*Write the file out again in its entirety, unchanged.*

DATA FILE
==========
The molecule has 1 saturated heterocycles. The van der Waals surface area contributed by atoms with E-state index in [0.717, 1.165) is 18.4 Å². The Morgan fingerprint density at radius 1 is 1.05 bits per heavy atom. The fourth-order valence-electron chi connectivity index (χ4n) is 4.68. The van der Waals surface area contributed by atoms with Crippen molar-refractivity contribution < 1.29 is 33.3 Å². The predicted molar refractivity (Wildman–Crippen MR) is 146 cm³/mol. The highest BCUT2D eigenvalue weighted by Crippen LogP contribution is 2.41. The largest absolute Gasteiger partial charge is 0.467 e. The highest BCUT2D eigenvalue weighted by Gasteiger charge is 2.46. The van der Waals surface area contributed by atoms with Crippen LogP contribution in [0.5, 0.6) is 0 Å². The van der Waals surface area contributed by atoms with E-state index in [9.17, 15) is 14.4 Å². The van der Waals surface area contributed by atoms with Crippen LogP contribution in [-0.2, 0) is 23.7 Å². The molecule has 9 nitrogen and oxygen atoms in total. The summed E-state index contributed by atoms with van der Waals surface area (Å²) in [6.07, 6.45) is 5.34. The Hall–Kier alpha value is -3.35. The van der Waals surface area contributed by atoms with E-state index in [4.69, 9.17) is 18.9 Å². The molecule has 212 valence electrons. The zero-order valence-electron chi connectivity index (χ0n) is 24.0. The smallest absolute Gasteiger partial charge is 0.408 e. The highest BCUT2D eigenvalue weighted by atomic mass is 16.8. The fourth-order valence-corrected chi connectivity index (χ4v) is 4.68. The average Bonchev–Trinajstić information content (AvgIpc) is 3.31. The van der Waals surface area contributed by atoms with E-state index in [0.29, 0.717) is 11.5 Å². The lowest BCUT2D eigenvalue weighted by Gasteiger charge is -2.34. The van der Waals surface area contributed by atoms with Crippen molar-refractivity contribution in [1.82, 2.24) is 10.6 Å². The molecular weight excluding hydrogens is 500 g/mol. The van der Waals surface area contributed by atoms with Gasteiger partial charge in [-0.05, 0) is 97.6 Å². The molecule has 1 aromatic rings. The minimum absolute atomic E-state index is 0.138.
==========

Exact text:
The molecule has 1 saturated heterocycles. The van der Waals surface area contributed by atoms with E-state index in [0.717, 1.165) is 18.4 Å². The Morgan fingerprint density at radius 1 is 1.05 bits per heavy atom. The fourth-order valence-electron chi connectivity index (χ4n) is 4.68. The van der Waals surface area contributed by atoms with Crippen molar-refractivity contribution < 1.29 is 33.3 Å². The predicted molar refractivity (Wildman–Crippen MR) is 146 cm³/mol. The highest BCUT2D eigenvalue weighted by Crippen LogP contribution is 2.41. The largest absolute Gasteiger partial charge is 0.467 e. The highest BCUT2D eigenvalue weighted by Gasteiger charge is 2.46. The van der Waals surface area contributed by atoms with Crippen LogP contribution in [0.5, 0.6) is 0 Å². The van der Waals surface area contributed by atoms with E-state index in [9.17, 15) is 14.4 Å². The van der Waals surface area contributed by atoms with Crippen LogP contribution in [-0.2, 0) is 23.7 Å². The molecule has 9 nitrogen and oxygen atoms in total. The summed E-state index contributed by atoms with van der Waals surface area (Å²) in [6.07, 6.45) is 5.34. The Hall–Kier alpha value is -3.35. The van der Waals surface area contributed by atoms with E-state index in [4.69, 9.17) is 18.9 Å². The molecule has 212 valence electrons. The zero-order valence-electron chi connectivity index (χ0n) is 24.0. The smallest absolute Gasteiger partial charge is 0.408 e. The highest BCUT2D eigenvalue weighted by atomic mass is 16.8. The fourth-order valence-corrected chi connectivity index (χ4v) is 4.68. The average Bonchev–Trinajstić information content (AvgIpc) is 3.31. The van der Waals surface area contributed by atoms with E-state index in [0.29, 0.717) is 11.5 Å². The lowest BCUT2D eigenvalue weighted by Gasteiger charge is -2.34. The van der Waals surface area contributed by atoms with Crippen molar-refractivity contribution in [1.82, 2.24) is 10.6 Å². The molecular weight excluding hydrogens is 500 g/mol. The van der Waals surface area contributed by atoms with Gasteiger partial charge in [-0.05, 0) is 97.6 Å². The molecule has 1 aromatic rings. The minimum absolute atomic E-state index is 0.138.